State a business case to your manager / leader as to why you need the tools and make the request for them.
This is a great question that provides you the opportunity to put your best foot forward, to tell the interviewer why he or she should consider hiring you for the job. Make sure you're well prepared for this question as you won't likely get a second chance to really shine.
Bad Answer: Going negative - if the candidate starts trash talking other candidates, it's a sure sign of a bad attitude. Also, if they can't provide a solid answer, it may show that they lack thorough knowledge of the skills the job requires, and an understanding of where they fit in.
Good answer: The candidate can name specific skills, abilities or understandings they have that apply directly to the job that other candidates are unlikely to have, or are in short supply.
This is a fair question, as potential employers want to know if you're going to be able to get the job done even when things get a little bit stressful. You may say that you thrive under pressure or that you're able to get the job done even when things get a little bit stressful, just make sure to provide some real world examples of your ability to work under pressure in a prior job.
Reach out to your boss and let him know that first you value his leadership and organization but that you are being overwhelmed with the amount of non productive internal meetings.
During the interview As Manager Accounts process employers will want to find out how you respond to supervision. They want to know whether you have any problems with authority, If you can work well as part of a group (see previous question) and if you take instructions well etc.
Never ever ever, criticize a past supervisor or boss. This is a red flag for airlines and your prospective employer will likely assume you are a difficult employee, unable to work in a team or take intruction and side with your former employer.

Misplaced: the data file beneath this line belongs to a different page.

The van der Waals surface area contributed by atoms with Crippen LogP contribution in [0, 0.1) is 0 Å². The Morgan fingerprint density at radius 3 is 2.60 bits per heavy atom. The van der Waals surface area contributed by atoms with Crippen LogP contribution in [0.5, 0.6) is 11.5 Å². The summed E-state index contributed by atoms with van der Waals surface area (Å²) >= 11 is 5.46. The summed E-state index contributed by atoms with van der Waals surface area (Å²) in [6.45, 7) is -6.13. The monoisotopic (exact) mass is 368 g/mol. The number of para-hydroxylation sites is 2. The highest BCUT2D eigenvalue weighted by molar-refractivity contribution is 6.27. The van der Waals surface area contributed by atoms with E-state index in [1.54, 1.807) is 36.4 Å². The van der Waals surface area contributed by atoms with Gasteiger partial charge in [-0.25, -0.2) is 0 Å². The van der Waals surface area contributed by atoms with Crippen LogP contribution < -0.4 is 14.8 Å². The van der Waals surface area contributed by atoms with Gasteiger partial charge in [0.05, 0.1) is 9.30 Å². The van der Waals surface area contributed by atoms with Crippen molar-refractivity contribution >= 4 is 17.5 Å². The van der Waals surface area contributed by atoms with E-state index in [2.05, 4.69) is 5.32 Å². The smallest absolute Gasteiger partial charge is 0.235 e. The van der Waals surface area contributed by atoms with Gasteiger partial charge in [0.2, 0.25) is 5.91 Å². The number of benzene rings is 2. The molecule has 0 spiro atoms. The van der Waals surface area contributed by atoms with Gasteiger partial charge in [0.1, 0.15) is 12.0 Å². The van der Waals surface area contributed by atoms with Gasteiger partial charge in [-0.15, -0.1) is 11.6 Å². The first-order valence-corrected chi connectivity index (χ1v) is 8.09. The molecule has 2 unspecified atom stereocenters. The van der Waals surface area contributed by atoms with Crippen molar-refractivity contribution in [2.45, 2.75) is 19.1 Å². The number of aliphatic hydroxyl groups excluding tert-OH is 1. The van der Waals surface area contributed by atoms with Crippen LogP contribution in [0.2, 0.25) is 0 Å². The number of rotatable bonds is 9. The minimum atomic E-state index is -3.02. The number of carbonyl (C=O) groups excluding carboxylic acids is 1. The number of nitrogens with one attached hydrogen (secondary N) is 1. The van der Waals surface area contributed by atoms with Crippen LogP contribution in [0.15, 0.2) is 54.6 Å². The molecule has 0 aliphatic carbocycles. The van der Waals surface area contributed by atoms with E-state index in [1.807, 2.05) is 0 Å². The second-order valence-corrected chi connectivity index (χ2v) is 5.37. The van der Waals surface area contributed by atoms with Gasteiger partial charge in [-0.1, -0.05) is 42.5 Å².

Be very thoughtful about your answer. This is a very serious matter for most companies and requires a very serious answer. You need to express that you will do it when it is the right thing to do but you don't want to give the impression that you're callus to the process. Don't forget that firing is not the same as laying someone off - it typically is for the direct benefit of the company.
This can be a very tricky question as the individual asking it is probably digging for something other than a simple answer to the question. We recommend that you don't immediately respond to the question directly. Instead, say something like, “That a difficult question. What is range for this position?” More often than not the interviewer will tell you. If the interviewer insists on direct answer you may want say that it depends on the details of the job - then give a wide salary range.
This question is designed to find out if you get along well on team, with other and whether or not you'll be a fit with the interviewer's organization. It's a trap. Think real hard but fail to come up anything that irritated you about your co-workers. A short positive response is best.
Examine the trends of the company and also where there may be some weaknesses (news articles often document this on public companies or look at their competitors to see how they're positioning it against them.) Then, once you have that knowledge, think creatively on how you could improve upon that weakness for them.
It's a great enabler for us to collaborate better as a team, for us to reach customers more efficiently and frequently and I believe it can help any company become more efficient, leaner, and more productive.
Great managers tend to empower their employees to be successful through strong coaching. They understand how to manage relationships - this is commonly referred to emotional intelligence. They have to be able to handle both client and staff situations that require them to be calm under pressure to clearly think of solutions to complex problems. Most importantly they must be able to articulate the vision to the team and inspire them to work together to collectively achieve that goal
If your dreams don't relate to the job closely, make sure you highlight aspects of the job that will help develop the skills that will help you with your dreams. Ideally, you want your dreams to relate strongly to the career path you're interviewing for though.
Although it may be phrased a little differently, the gist of this question is clear: